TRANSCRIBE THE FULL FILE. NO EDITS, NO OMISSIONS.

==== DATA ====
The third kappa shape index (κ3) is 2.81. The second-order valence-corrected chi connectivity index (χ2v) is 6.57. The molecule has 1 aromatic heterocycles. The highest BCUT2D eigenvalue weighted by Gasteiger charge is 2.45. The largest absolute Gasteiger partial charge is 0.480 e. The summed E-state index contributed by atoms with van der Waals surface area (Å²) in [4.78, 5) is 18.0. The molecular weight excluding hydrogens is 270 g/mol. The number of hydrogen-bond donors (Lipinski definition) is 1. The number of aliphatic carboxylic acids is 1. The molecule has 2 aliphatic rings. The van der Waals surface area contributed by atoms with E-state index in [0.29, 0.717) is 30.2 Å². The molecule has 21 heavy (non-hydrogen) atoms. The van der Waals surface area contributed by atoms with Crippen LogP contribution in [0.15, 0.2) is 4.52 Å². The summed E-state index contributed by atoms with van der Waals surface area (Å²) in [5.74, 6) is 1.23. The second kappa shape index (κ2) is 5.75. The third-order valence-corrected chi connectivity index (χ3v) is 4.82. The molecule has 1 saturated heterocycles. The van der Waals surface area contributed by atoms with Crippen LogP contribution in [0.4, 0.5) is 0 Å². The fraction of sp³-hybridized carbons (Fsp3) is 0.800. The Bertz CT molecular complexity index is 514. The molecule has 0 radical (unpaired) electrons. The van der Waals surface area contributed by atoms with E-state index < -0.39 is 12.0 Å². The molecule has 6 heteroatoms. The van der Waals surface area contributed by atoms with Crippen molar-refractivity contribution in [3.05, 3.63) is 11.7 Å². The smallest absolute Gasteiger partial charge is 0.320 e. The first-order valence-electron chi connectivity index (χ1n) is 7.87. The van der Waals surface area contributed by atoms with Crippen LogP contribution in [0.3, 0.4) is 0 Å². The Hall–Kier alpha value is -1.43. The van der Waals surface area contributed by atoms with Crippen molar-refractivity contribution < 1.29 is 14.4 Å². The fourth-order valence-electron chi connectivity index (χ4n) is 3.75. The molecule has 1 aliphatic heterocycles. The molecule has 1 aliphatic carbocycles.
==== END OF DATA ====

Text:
The third kappa shape index (κ3) is 2.81. The second-order valence-corrected chi connectivity index (χ2v) is 6.57. The molecule has 1 aromatic heterocycles. The highest BCUT2D eigenvalue weighted by Gasteiger charge is 2.45. The largest absolute Gasteiger partial charge is 0.480 e. The summed E-state index contributed by atoms with van der Waals surface area (Å²) in [4.78, 5) is 18.0. The molecular weight excluding hydrogens is 270 g/mol. The number of hydrogen-bond donors (Lipinski definition) is 1. The number of aliphatic carboxylic acids is 1. The molecule has 2 aliphatic rings. The van der Waals surface area contributed by atoms with E-state index in [0.29, 0.717) is 30.2 Å². The molecule has 21 heavy (non-hydrogen) atoms. The van der Waals surface area contributed by atoms with Crippen LogP contribution in [0.15, 0.2) is 4.52 Å². The summed E-state index contributed by atoms with van der Waals surface area (Å²) in [5.74, 6) is 1.23. The second kappa shape index (κ2) is 5.75. The third-order valence-corrected chi connectivity index (χ3v) is 4.82. The molecule has 1 saturated heterocycles. The van der Waals surface area contributed by atoms with Crippen LogP contribution in [0.4, 0.5) is 0 Å². The fraction of sp³-hybridized carbons (Fsp3) is 0.800. The Bertz CT molecular complexity index is 514. The molecule has 0 radical (unpaired) electrons. The van der Waals surface area contributed by atoms with E-state index < -0.39 is 12.0 Å². The molecule has 6 heteroatoms. The van der Waals surface area contributed by atoms with Crippen molar-refractivity contribution in [3.05, 3.63) is 11.7 Å². The smallest absolute Gasteiger partial charge is 0.320 e. The first-order valence-electron chi connectivity index (χ1n) is 7.87. The van der Waals surface area contributed by atoms with Crippen LogP contribution in [0.3, 0.4) is 0 Å². The Hall–Kier alpha value is -1.43. The van der Waals surface area contributed by atoms with Crippen molar-refractivity contribution < 1.29 is 14.4 Å². The fourth-order valence-electron chi connectivity index (χ4n) is 3.75. The molecule has 1 aliphatic heterocycles. The molecule has 1 aliphatic carbocycles.